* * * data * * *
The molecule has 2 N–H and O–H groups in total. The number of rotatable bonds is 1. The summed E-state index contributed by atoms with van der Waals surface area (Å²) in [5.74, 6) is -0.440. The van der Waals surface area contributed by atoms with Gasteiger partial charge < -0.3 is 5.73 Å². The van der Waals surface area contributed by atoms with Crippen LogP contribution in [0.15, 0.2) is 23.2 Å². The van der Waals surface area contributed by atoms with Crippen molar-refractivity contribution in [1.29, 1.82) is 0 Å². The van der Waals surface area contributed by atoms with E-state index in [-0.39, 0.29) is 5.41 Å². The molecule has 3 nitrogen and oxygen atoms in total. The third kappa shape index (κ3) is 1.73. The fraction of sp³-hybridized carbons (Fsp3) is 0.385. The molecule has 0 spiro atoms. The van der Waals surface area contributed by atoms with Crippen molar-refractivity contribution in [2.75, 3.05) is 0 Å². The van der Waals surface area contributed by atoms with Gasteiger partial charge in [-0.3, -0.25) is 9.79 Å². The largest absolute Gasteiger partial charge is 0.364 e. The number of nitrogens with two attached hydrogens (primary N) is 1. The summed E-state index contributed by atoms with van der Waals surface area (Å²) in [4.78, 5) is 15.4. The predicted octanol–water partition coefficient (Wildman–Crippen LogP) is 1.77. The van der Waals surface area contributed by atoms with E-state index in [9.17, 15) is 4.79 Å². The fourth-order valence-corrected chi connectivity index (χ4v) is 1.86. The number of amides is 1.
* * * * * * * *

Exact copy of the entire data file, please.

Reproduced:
The molecule has 2 N–H and O–H groups in total. The number of rotatable bonds is 1. The summed E-state index contributed by atoms with van der Waals surface area (Å²) in [5.74, 6) is -0.440. The van der Waals surface area contributed by atoms with Gasteiger partial charge < -0.3 is 5.73 Å². The van der Waals surface area contributed by atoms with Crippen LogP contribution in [0.15, 0.2) is 23.2 Å². The van der Waals surface area contributed by atoms with Crippen molar-refractivity contribution in [1.29, 1.82) is 0 Å². The van der Waals surface area contributed by atoms with E-state index in [-0.39, 0.29) is 5.41 Å². The molecule has 3 nitrogen and oxygen atoms in total. The third kappa shape index (κ3) is 1.73. The fraction of sp³-hybridized carbons (Fsp3) is 0.385. The molecule has 0 spiro atoms. The van der Waals surface area contributed by atoms with Crippen molar-refractivity contribution in [2.75, 3.05) is 0 Å². The van der Waals surface area contributed by atoms with Gasteiger partial charge in [-0.3, -0.25) is 9.79 Å². The largest absolute Gasteiger partial charge is 0.364 e. The number of nitrogens with two attached hydrogens (primary N) is 1. The summed E-state index contributed by atoms with van der Waals surface area (Å²) in [4.78, 5) is 15.4. The predicted octanol–water partition coefficient (Wildman–Crippen LogP) is 1.77. The van der Waals surface area contributed by atoms with E-state index in [9.17, 15) is 4.79 Å². The fourth-order valence-corrected chi connectivity index (χ4v) is 1.86. The number of amides is 1.